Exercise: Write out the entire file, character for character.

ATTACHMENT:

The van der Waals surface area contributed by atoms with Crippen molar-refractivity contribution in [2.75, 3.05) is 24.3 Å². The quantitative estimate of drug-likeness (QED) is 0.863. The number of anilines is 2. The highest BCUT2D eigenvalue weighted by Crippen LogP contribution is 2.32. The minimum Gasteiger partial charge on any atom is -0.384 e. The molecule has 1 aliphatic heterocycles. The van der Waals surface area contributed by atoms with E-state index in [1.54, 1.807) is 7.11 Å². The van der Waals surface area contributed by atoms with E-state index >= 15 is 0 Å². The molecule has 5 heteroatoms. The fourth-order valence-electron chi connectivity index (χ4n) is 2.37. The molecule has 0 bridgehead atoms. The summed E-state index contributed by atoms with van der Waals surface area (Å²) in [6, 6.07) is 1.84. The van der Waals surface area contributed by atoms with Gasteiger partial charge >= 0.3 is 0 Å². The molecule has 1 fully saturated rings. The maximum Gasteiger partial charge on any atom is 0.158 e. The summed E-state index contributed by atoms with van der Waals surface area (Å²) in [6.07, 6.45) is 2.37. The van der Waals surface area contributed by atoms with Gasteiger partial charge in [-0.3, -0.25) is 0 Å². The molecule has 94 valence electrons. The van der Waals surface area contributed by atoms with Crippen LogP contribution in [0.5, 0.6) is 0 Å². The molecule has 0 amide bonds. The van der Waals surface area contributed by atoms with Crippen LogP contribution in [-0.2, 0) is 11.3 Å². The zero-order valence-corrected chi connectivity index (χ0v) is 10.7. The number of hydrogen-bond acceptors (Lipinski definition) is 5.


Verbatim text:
The van der Waals surface area contributed by atoms with Crippen molar-refractivity contribution in [2.75, 3.05) is 24.3 Å². The quantitative estimate of drug-likeness (QED) is 0.863. The number of anilines is 2. The highest BCUT2D eigenvalue weighted by Crippen LogP contribution is 2.32. The minimum Gasteiger partial charge on any atom is -0.384 e. The molecule has 1 aliphatic heterocycles. The van der Waals surface area contributed by atoms with E-state index in [1.54, 1.807) is 7.11 Å². The van der Waals surface area contributed by atoms with E-state index >= 15 is 0 Å². The molecule has 5 heteroatoms. The fourth-order valence-electron chi connectivity index (χ4n) is 2.37. The molecule has 0 bridgehead atoms. The summed E-state index contributed by atoms with van der Waals surface area (Å²) in [6, 6.07) is 1.84. The van der Waals surface area contributed by atoms with Gasteiger partial charge >= 0.3 is 0 Å². The molecule has 1 fully saturated rings. The maximum Gasteiger partial charge on any atom is 0.158 e. The summed E-state index contributed by atoms with van der Waals surface area (Å²) in [6.07, 6.45) is 2.37. The van der Waals surface area contributed by atoms with Gasteiger partial charge in [-0.3, -0.25) is 0 Å². The molecule has 94 valence electrons. The van der Waals surface area contributed by atoms with Crippen LogP contribution in [0.5, 0.6) is 0 Å². The molecule has 0 amide bonds. The van der Waals surface area contributed by atoms with Crippen LogP contribution in [-0.2, 0) is 11.3 Å². The zero-order valence-corrected chi connectivity index (χ0v) is 10.7. The number of hydrogen-bond acceptors (Lipinski definition) is 5.